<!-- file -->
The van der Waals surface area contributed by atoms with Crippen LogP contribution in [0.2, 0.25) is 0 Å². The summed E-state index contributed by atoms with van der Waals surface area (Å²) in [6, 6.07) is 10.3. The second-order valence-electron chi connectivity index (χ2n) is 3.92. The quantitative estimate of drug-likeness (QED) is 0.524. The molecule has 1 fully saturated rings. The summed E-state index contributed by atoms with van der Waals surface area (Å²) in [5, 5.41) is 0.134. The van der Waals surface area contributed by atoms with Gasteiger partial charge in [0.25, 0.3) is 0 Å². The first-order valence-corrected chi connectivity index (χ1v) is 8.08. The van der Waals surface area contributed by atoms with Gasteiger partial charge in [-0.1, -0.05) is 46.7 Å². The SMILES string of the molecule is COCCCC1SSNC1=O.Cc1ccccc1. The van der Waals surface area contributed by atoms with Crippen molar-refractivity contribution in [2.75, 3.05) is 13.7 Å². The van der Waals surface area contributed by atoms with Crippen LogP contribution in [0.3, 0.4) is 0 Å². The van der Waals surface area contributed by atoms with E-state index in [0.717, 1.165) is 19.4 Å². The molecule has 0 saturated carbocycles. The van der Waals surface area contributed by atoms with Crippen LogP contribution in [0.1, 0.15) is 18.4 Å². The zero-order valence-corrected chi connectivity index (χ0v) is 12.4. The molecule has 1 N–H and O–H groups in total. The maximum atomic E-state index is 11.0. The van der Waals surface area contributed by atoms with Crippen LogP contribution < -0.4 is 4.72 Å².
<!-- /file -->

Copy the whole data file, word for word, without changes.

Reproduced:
The van der Waals surface area contributed by atoms with Crippen LogP contribution in [0.2, 0.25) is 0 Å². The summed E-state index contributed by atoms with van der Waals surface area (Å²) in [6, 6.07) is 10.3. The second-order valence-electron chi connectivity index (χ2n) is 3.92. The quantitative estimate of drug-likeness (QED) is 0.524. The molecule has 1 fully saturated rings. The summed E-state index contributed by atoms with van der Waals surface area (Å²) in [5, 5.41) is 0.134. The van der Waals surface area contributed by atoms with Gasteiger partial charge in [0.25, 0.3) is 0 Å². The first-order valence-corrected chi connectivity index (χ1v) is 8.08. The van der Waals surface area contributed by atoms with Gasteiger partial charge in [-0.1, -0.05) is 46.7 Å². The SMILES string of the molecule is COCCCC1SSNC1=O.Cc1ccccc1. The van der Waals surface area contributed by atoms with Crippen molar-refractivity contribution in [2.75, 3.05) is 13.7 Å². The van der Waals surface area contributed by atoms with Crippen LogP contribution in [0.3, 0.4) is 0 Å². The van der Waals surface area contributed by atoms with E-state index in [0.717, 1.165) is 19.4 Å². The molecule has 0 saturated carbocycles. The van der Waals surface area contributed by atoms with Crippen LogP contribution in [0.1, 0.15) is 18.4 Å². The zero-order valence-corrected chi connectivity index (χ0v) is 12.4. The molecule has 1 N–H and O–H groups in total. The maximum atomic E-state index is 11.0. The van der Waals surface area contributed by atoms with Crippen LogP contribution < -0.4 is 4.72 Å².